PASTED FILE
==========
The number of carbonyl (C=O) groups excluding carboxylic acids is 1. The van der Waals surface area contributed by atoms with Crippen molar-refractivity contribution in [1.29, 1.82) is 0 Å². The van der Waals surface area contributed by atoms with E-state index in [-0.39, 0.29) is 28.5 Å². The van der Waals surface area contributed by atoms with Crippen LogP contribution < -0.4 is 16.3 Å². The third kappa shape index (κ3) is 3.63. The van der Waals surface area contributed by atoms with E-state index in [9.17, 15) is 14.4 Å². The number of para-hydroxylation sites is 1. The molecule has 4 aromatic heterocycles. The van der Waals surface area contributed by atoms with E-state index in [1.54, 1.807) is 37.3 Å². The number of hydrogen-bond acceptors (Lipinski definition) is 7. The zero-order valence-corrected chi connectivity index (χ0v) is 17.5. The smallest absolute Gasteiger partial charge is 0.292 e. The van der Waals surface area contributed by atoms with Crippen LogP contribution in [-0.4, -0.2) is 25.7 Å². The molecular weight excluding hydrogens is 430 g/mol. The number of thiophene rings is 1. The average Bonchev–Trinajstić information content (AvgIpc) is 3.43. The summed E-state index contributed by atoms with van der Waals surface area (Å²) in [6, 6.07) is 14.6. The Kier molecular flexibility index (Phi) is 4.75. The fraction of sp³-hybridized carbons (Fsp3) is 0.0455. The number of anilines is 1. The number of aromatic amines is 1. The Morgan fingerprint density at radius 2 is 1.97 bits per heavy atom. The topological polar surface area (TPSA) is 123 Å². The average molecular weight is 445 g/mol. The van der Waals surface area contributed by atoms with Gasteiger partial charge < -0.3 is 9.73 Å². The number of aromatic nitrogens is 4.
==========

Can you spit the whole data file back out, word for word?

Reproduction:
The number of carbonyl (C=O) groups excluding carboxylic acids is 1. The van der Waals surface area contributed by atoms with Crippen molar-refractivity contribution in [1.29, 1.82) is 0 Å². The van der Waals surface area contributed by atoms with E-state index in [-0.39, 0.29) is 28.5 Å². The van der Waals surface area contributed by atoms with Crippen LogP contribution < -0.4 is 16.3 Å². The third kappa shape index (κ3) is 3.63. The van der Waals surface area contributed by atoms with E-state index in [9.17, 15) is 14.4 Å². The number of para-hydroxylation sites is 1. The molecule has 4 aromatic heterocycles. The van der Waals surface area contributed by atoms with E-state index in [1.54, 1.807) is 37.3 Å². The number of hydrogen-bond acceptors (Lipinski definition) is 7. The zero-order valence-corrected chi connectivity index (χ0v) is 17.5. The smallest absolute Gasteiger partial charge is 0.292 e. The van der Waals surface area contributed by atoms with Crippen LogP contribution in [-0.4, -0.2) is 25.7 Å². The molecular weight excluding hydrogens is 430 g/mol. The number of thiophene rings is 1. The average Bonchev–Trinajstić information content (AvgIpc) is 3.43. The summed E-state index contributed by atoms with van der Waals surface area (Å²) in [6, 6.07) is 14.6. The Kier molecular flexibility index (Phi) is 4.75. The fraction of sp³-hybridized carbons (Fsp3) is 0.0455. The number of anilines is 1. The number of aromatic amines is 1. The Morgan fingerprint density at radius 2 is 1.97 bits per heavy atom. The topological polar surface area (TPSA) is 123 Å². The average molecular weight is 445 g/mol. The van der Waals surface area contributed by atoms with Gasteiger partial charge < -0.3 is 9.73 Å². The number of aromatic nitrogens is 4.